A biopsychosocial profile of the geriatric population who frequently visit the emergency department.


A biopsychosocial profile of the geriatric population who frequently visit the emergency department.


Brokaw M; Zaraa A S


Ohio medicine : journal of the Ohio State Medical Association




Over the last two decades the emergency department has become the primary source of health care for a large segment of the population. While this practice is discouraged by ED staff and primary care providers, it is an unfortunate reality. Recent literature has examined the use of the ED from many different angles. Areas investigated include various demographics (age, sex, race, etc.), method of payment, presenting complaint, and availability of primary care. Repeated inappropriate use of ED services by individuals (the so called "frequent fliers") has also attracted attention. The interest in this sub-population of patients is presumably due to the prevalence as well as the excessive costs of this behavior. In the present study a retrospective chart review was used to establish the biopsychosocial profiles of geriatric patients identified as being frequently seen in the emergency department for non-urgent conditions. Even though only 11% of the US population is age 65 or older, the elderly in America consume 30% of the health care resources, and in the next 20 years that figure is expected to climb to 50% (1). Demographics, ED presentation, diagnosis, and treatment as well as past medical history were collected. The objectives of the study were to identify these elderly frequent fliers and determine what could be the reasons behind the inappropriate use of emergency department resources by these patients. The average age of the sample was 74. The marital status of the sample was as follows: 42.4% widowed, 27.2% married, 15% divorced, and 18.5% single. Over half (52.6%) of those patients were brought to the ED by ambulance. The most common presenting complaint was chest pain (20.8%), followed by somatic complaints (18.9%), GI (16.1%), dyspnea (13.7%), and change in mental status (12.8%). The most prevalent ED diagnosis was psychiatric (18.4%) in nature. The other diagnoses were somatic (16.6%), GI (11.8%), and pulmonary (10.9%). 88.5% of the sample reported to have a primary care physician. However, 45% of the ED visits occurred between 9 AM and 5 PM at a time when a physician should have been available. The admission rate for this sample was 21.9%, which is half what has been found in the "normal" elderly, as reported by McDonald and Abrahams.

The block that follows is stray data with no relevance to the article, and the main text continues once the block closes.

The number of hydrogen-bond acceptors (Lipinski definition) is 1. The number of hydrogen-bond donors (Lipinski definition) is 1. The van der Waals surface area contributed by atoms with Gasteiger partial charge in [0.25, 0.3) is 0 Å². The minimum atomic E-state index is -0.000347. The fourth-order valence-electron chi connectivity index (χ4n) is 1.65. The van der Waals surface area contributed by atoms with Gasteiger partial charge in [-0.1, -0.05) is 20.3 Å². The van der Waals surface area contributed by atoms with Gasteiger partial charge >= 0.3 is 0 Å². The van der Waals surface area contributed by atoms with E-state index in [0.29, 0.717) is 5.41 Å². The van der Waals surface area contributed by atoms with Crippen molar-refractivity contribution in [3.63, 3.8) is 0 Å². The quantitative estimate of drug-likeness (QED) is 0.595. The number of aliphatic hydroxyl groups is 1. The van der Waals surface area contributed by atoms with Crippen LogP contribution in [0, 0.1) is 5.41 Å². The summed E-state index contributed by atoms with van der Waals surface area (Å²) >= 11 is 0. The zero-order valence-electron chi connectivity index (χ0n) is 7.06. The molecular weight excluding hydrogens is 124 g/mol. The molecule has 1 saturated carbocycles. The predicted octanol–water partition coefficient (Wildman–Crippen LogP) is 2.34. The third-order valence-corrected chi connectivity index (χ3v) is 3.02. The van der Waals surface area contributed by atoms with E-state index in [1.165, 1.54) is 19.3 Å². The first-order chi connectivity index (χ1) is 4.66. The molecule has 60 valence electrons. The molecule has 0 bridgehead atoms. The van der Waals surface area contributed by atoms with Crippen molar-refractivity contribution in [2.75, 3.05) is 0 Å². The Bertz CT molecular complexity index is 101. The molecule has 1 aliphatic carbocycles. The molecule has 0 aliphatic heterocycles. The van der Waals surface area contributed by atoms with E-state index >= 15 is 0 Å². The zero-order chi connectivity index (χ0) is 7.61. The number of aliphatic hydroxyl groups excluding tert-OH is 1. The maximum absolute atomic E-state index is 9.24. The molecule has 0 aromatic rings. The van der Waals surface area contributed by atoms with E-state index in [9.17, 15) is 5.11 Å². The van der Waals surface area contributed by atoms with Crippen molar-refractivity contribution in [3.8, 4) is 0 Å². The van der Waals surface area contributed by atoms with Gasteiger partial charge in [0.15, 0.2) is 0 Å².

Female; Humans; Male; Retrospective Studies; Sex Factors; African Americans; Ohio/epidemiology; European Continental Ancestry Group; Demography; *Aged/psychology; Marriage; Emergency Service; Hospital/*statistics & numerical data


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Brokaw M; Zaraa A S, “A biopsychosocial profile of the geriatric population who frequently visit the emergency department.,” NEOMED Bibliography Database, accessed June 12, 2021, https://neomed.omeka.net/items/show/5333.

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